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Lateral Ulnar Collateral Ligament Reconstruction for Posterolateral Rotatory Instability of the Elbow

Arthroscopy Techniques, Vol 6, No 4 (August), 2017: pp e1101-e1105

Lateral Ulnar Collateral Ligament Reconstruction for Posterolateral Rotatory Instability of the Elbow

Christopher L. Camp, M.D.Joaquin Sanchez-Sotelo, M.D., Ph.D. Maegan N. Shields, M.Sc.Shawn W. O’Driscoll, M.D., Ph.D.
Department of Orthopaedic Surgery, Mayo Clinic, Rochester, MN, U.S.A.

Abstract

Reconstruction of the lateral ulnar collateral ligament of the elbow is the primary treatment for recurrent symptomatic posterolateral rotatory instability. Although a number of lateral ulnar collateral ligament reconstruction techniques have been described, the docking technique has received general acceptance. In this technique, the graft is passed through a tunnel on the ulnar side and the 2 free limbs are docked into the humerus at the isometric point on the lateral condyle. Advantages of this method of reconstruction include reduced bone removal, decreased soft tissue damage, and precise control of graft tensioning. When precise surgical steps are followed, this technique can be performed in a reliable, efficient, and reproducible manner for patients with posterolateral rotatory instability of the elbow.

Originally described in 1991,1 posterolateral rotatory instability (PLRI) of the elbow is the most commonly encountered pattern of elbow instability.2, 3, 4 Although it generally occurs after elbow trauma, other described etiologies include tardy PLRI secondary to cubitus varus deformity, severe lateral epicondylitis (especially treated with repeated corticosteroid injections), or iatrogenic injury after lateral elbow surgery.1, 5, 6, 7, 8Regardless of the mechanism, the injury ultimately leads to posterolateral rotatory subluxation of the radial head and ulna from the humerus. Depending on injury severity, the lateral collateral ligament complex, capsule, and common extensor tendon can be involved; however, the primary restraint to PLRI is the lateral ulnar collateral ligament (LUCL).1, 3, 9, 10, 11, 12, 13 Patients with PLRI generally present with mechanical symptoms on the lateral side of the elbow with pain, clicking or locking, symptoms of instability, or difficulty forcefully extending the elbow, especially when the forearm is supinated (i.e., pushing up from the chair).

Because the LUCL is the primary restraint against PLRI, the restoration of LUCL integrity is the mainstay of surgical treatment. Although ligament repair may be a viable option for acute injuries, recurrent symptomatic PLRI generally requires LUCL reconstruction.9, 10, 14, 15 Currently, there is no clinical evidence demonstrating the superiority of either autograft or allograft tissue. Although a number of reconstruction techniques and graft configurations have been described, the docking technique is the most common method used today.9, 15, 16This technique was initially described in 2012 by Jones et al.15 and was a modification of the original figure of eight or “yoke” construct described by Nestor et al.16 in 1992. In concept, it is similar to the docking technique used to reconstruct the medial ulnar collateral ligament of the elbow.17 The docking technique has a number of advantages, including decreased bone removal compared with other techniques, controlled tensioning of the graft, and no need for implants such as anchors, screws, and buttons. Accordingly, the purposes of this Technical Note are to provide a detailed description of how to perform LUCL reconstruction using the docking technique for patients with PLRI. Special attention is paid to surgical steps, postoperative rehabilitation, and clinical outcomes (Video 1).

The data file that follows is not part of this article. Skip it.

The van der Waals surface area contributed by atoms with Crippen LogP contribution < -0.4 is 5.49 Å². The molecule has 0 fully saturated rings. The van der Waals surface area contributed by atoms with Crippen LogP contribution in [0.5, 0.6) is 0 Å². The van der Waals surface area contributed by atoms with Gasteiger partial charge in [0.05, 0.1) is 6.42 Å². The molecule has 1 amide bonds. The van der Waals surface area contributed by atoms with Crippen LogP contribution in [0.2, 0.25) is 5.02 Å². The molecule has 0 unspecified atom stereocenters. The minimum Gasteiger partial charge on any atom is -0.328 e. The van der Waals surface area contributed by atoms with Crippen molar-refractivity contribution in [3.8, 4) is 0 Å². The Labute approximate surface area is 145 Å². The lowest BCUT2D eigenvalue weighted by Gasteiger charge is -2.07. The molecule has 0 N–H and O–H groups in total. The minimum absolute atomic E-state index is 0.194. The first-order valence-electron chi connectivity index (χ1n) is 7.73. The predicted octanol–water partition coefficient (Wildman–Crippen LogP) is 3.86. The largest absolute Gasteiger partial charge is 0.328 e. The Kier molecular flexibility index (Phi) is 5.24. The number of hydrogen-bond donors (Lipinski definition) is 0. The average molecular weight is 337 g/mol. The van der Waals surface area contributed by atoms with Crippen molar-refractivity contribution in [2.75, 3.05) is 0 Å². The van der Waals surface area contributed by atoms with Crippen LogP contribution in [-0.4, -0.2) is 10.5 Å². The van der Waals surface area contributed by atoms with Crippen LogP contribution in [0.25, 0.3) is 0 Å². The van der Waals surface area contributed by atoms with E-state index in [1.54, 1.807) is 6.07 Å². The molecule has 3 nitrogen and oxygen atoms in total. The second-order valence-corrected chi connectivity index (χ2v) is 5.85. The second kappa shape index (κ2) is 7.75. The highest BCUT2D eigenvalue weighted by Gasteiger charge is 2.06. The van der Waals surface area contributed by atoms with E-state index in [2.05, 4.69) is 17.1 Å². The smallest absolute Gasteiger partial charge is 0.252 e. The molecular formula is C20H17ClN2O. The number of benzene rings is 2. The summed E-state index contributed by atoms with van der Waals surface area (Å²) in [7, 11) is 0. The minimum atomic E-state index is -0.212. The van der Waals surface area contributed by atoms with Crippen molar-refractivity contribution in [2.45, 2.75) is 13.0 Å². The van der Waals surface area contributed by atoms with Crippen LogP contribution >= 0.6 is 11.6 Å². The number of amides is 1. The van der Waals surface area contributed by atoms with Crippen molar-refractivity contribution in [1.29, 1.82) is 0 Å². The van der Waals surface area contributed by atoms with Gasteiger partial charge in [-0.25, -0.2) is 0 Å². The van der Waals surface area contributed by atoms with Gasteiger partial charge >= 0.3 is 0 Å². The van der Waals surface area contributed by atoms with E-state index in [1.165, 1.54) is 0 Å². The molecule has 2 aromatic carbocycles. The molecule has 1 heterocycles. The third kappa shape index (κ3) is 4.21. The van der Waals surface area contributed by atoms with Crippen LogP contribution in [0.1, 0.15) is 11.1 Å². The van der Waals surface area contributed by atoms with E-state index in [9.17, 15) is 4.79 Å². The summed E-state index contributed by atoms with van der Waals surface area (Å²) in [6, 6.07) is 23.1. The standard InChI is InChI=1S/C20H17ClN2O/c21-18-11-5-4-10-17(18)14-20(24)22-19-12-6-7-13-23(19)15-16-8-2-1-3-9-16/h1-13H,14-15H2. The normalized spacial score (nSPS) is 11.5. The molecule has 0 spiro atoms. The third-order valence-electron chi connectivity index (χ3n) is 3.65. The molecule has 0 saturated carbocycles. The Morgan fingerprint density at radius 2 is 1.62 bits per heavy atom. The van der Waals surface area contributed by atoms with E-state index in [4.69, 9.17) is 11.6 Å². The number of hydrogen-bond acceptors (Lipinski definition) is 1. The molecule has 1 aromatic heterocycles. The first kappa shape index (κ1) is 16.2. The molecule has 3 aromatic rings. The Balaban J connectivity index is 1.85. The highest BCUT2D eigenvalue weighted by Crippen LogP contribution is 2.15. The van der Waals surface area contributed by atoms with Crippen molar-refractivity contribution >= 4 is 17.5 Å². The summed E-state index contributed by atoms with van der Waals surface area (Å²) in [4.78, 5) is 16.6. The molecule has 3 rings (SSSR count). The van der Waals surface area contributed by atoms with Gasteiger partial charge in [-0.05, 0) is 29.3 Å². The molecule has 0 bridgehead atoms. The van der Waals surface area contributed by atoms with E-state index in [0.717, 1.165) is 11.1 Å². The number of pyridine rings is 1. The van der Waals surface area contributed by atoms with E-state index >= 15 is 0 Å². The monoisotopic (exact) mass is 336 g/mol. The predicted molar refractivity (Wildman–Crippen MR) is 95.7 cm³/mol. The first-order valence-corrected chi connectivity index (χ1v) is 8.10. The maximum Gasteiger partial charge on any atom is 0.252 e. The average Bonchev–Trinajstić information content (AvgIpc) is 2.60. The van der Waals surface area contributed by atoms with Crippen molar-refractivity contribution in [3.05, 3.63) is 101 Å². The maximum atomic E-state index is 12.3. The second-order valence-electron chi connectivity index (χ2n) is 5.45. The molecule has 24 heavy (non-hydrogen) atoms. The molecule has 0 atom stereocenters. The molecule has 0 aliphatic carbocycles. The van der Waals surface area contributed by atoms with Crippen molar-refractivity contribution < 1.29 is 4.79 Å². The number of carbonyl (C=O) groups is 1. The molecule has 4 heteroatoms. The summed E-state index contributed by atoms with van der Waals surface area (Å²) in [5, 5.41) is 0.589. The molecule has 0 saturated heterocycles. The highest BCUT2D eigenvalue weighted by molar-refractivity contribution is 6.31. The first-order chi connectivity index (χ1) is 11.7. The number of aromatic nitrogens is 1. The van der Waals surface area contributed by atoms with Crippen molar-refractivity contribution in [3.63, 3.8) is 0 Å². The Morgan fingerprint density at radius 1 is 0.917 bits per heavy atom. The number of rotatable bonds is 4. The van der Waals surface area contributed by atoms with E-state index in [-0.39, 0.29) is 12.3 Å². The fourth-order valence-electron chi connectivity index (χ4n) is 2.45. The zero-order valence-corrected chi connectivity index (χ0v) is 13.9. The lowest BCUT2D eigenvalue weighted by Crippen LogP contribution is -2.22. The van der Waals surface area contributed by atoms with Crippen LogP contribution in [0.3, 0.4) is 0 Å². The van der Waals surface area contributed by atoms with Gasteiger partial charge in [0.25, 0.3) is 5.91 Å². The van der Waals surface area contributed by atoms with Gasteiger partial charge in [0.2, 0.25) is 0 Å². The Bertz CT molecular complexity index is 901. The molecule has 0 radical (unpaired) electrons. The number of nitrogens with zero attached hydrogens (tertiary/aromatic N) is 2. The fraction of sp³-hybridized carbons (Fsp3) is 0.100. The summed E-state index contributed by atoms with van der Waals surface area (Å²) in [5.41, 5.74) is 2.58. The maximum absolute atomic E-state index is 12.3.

Technique

Patient Positioning

The patient is placed in the supine position with the arm laid across the body or on an arm board. Before beginning, an examination under anesthesia is performed with special attention paid to the posterolateral rotatory drawer test and the lateral pivot-shift test. If desired, a nonsterile tourniquet can be placed high on the arm out of the surgical field.

Surgical Exposure

A 7-cm incision is made from just proximal to the lateral epicondyle toward the crista supinatorius on the ulna. Once through skin and subcutaneous tissue, the interval (Kocher’s interval) between the anconeus and the extensor carpi ulnaris is identified (Fig 1). The fascia is sharply incised, and blunt dissection is carried out down to the capsule. It is important that the lateral capsule be identified and protected throughout the case because the ligament will ultimately be reconstructed in an extra-articular position. The capsule is incised in line with the LUCL, just anterior to the posterior margin of the extensor tendon so that there is thick enough tissue to suture during imbrication and closure.

 

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Fig 1

Right elbow: the patient is in the supine position with the arm at the side. The lateral side of the elbow is approached via a Kocher skin incision and the anconeus interval. This is located between the extensor carpi ulnaris (ECU) and anconeus.

Bone Preparation

Attention is turned to the supinator crest, and subperiosteal dissection is performed just posterior and proximal to its apex. The ulnar tunnel is created by converging the bases of two 3.2-mm-diameter sockets (Fig 2A). The first begins immediately posterior to the supinator crest and the second is located proximal and posterior to a bony bridge of at least 1.25 cm between the holes. Once both sockets are drilled, their bases can be connected and cleared of bone debris using a Bankart awl (Kirwan, Marshfield, MA) with a similar radius of curvature as the curved needle of the passing suture. A looped suture is passed through the tunnel using a curved needle. It is tagged and set aside for later graft passage.

 

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Fig 2

On this right elbow, the tubercle on the supinator crest is identified and soft tissue is dissected away. A 3.2-mm drill is used to create a cortical hole adjacent to the tubercle, and another approximately 1.25 proximal to the first. (A) A Bankart awl is used to create a tunnel joining the 2 holes. (B) To locate the isometric humeral attachment, the center of the capitellum is identified as the center of a circle superimposed over the articular margin of the capitellum. (C) Isometricity is confirmed by holding the tensioned looped passing suture from the ulna on the presumed isometric point, whereas the elbow is taken through an arc of flexion and extension. (D) After the humeral socket is created, capsular repair sutures are placed before graft passage. These are tagged, set aside, and subsequently used to imbricate the capsule beneath the graft.